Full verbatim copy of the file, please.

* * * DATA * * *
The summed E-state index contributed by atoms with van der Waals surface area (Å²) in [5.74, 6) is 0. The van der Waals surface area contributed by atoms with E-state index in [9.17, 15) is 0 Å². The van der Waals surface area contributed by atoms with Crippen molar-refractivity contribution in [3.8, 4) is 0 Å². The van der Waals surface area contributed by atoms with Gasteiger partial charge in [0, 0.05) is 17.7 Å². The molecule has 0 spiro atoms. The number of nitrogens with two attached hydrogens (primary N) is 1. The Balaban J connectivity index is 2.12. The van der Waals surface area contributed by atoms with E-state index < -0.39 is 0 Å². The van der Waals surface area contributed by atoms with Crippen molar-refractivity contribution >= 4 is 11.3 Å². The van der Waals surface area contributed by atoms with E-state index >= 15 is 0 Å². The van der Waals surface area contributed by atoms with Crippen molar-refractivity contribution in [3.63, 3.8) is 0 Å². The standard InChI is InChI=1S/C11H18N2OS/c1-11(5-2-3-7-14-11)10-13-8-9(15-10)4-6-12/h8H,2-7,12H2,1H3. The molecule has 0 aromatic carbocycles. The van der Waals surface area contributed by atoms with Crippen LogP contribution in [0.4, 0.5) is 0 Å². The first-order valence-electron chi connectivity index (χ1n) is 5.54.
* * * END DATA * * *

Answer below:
The summed E-state index contributed by atoms with van der Waals surface area (Å²) in [5.74, 6) is 0. The van der Waals surface area contributed by atoms with E-state index in [9.17, 15) is 0 Å². The van der Waals surface area contributed by atoms with Crippen molar-refractivity contribution in [3.8, 4) is 0 Å². The van der Waals surface area contributed by atoms with Gasteiger partial charge in [0, 0.05) is 17.7 Å². The molecule has 0 spiro atoms. The number of nitrogens with two attached hydrogens (primary N) is 1. The Balaban J connectivity index is 2.12. The van der Waals surface area contributed by atoms with E-state index < -0.39 is 0 Å². The van der Waals surface area contributed by atoms with Crippen molar-refractivity contribution >= 4 is 11.3 Å². The van der Waals surface area contributed by atoms with E-state index >= 15 is 0 Å². The van der Waals surface area contributed by atoms with Crippen molar-refractivity contribution in [3.63, 3.8) is 0 Å². The standard InChI is InChI=1S/C11H18N2OS/c1-11(5-2-3-7-14-11)10-13-8-9(15-10)4-6-12/h8H,2-7,12H2,1H3. The molecule has 0 aromatic carbocycles. The van der Waals surface area contributed by atoms with Crippen LogP contribution in [0.4, 0.5) is 0 Å². The first-order valence-electron chi connectivity index (χ1n) is 5.54.